What Is the Smart Grid?

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By: Joe Miller

By Joe Miller

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Many people are asking, “What is the Smart Grid?”  Many more are trying to define it with short “sound bite” descriptions.  These short statements cannot adequately convey the level of detail needed to provide a clear understanding.  The Smart Grid isn’t a thing but rather a vision and to be complete, that vision must be expressed from various perspectives – its values, its characteristics, and the milestones for achieving it.

Smart grid values

The transformation to the Smart Grid will require new investment and commitment by its many stakeholders.  These stakeholders expect significant value in return.  Understanding how this value will be created is an important step in defining the vision.  Expectations for the Smart Grid are great and will be realized through advances in each of the six value areas described below:

  • It must be more reliable.  A reliable grid provides power, when and where its users need it and of the quality they value.

  • It must be more secure.  A secure grid withstands physical and cyber attacks without suffering massive blackouts or exorbitant recovery costs.  It is also less vulnerable to natural disasters and recovers quickly.

  • It must be more economic.  An economic grid operates under the basic laws of supply and demand, resulting in fair prices and adequate supplies.

  • It must be more efficient.  An efficient grid employs strategies that lead to cost control, minimal transmission and distribution losses, efficient power production, optimal asset utilization while providing consumers options for managing their energy usage.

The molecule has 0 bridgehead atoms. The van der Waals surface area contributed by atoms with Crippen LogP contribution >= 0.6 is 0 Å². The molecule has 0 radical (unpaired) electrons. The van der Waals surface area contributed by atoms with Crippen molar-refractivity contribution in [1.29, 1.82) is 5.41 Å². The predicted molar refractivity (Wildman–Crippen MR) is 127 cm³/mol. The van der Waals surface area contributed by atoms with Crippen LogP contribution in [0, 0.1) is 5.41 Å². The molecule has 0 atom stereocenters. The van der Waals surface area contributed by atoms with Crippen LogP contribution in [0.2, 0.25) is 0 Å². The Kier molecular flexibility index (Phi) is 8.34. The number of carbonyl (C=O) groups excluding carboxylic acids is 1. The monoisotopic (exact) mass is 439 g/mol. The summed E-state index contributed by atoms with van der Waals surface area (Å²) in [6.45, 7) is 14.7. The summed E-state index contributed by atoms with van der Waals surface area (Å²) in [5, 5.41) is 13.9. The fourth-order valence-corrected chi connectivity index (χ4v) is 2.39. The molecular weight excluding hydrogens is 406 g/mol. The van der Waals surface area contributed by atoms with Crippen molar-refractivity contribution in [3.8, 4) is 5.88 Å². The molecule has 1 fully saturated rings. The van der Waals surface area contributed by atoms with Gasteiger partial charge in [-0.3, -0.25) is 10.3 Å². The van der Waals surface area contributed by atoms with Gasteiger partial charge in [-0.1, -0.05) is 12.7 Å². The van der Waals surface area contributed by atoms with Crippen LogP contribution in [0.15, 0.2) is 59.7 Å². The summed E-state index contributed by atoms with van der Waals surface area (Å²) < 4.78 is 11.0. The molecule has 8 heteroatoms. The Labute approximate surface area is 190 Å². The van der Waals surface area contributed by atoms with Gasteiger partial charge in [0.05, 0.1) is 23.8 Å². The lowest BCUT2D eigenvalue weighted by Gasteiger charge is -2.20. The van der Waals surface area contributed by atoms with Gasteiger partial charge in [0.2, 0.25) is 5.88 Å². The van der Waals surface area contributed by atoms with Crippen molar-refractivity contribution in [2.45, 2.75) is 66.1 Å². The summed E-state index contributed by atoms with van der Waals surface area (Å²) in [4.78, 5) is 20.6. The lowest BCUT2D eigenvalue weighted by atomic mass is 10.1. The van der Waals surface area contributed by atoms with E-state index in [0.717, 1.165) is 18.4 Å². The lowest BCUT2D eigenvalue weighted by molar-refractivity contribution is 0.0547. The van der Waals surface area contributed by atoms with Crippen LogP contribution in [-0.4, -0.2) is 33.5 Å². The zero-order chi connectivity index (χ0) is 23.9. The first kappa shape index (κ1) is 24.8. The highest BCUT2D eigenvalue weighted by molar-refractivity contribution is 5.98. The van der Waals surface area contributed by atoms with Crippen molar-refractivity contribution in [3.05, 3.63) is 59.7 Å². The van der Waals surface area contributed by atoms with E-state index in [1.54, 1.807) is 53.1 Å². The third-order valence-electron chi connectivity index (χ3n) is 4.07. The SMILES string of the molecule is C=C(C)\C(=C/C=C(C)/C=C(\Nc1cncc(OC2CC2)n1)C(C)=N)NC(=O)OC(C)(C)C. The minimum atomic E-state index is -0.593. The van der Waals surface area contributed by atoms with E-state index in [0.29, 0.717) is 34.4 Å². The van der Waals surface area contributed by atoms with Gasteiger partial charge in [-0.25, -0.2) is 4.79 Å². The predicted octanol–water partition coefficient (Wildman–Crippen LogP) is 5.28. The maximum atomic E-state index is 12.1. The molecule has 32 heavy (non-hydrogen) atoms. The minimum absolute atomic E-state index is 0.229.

• It must be more environmentally friendly.  An environmentally friendly grid reduces environmental impacts thorough improvements in efficiency and by enabling the integration of a larger percentage of intermittent resources than could otherwise be reliably supported.

  • It  must be safer.  A safe grid does no harm to the public or to grid workers and is sensitive to users who depend on it as a medical necessity.

Smart grid principal characteristics

The Smart Grid can be considered a “transactive” agent. That is, it will enable financial, informational, as well as “electrical” transactions among consumers, grid assets, and other authorized users.  Its functionality is defined by the following seven principal characteristics:

  • First, it will enable active participation by consumers.  The Smart Grid will give consumers information, control, and options that enable them to engage in new “electricity markets.”  Grid operators will treat willing consumers as resources in the day-to-day operation of the grid.  Well-informed consumers will modify consumption based on the balancing of their demands and resources with the electric system’s capability to meet those demands.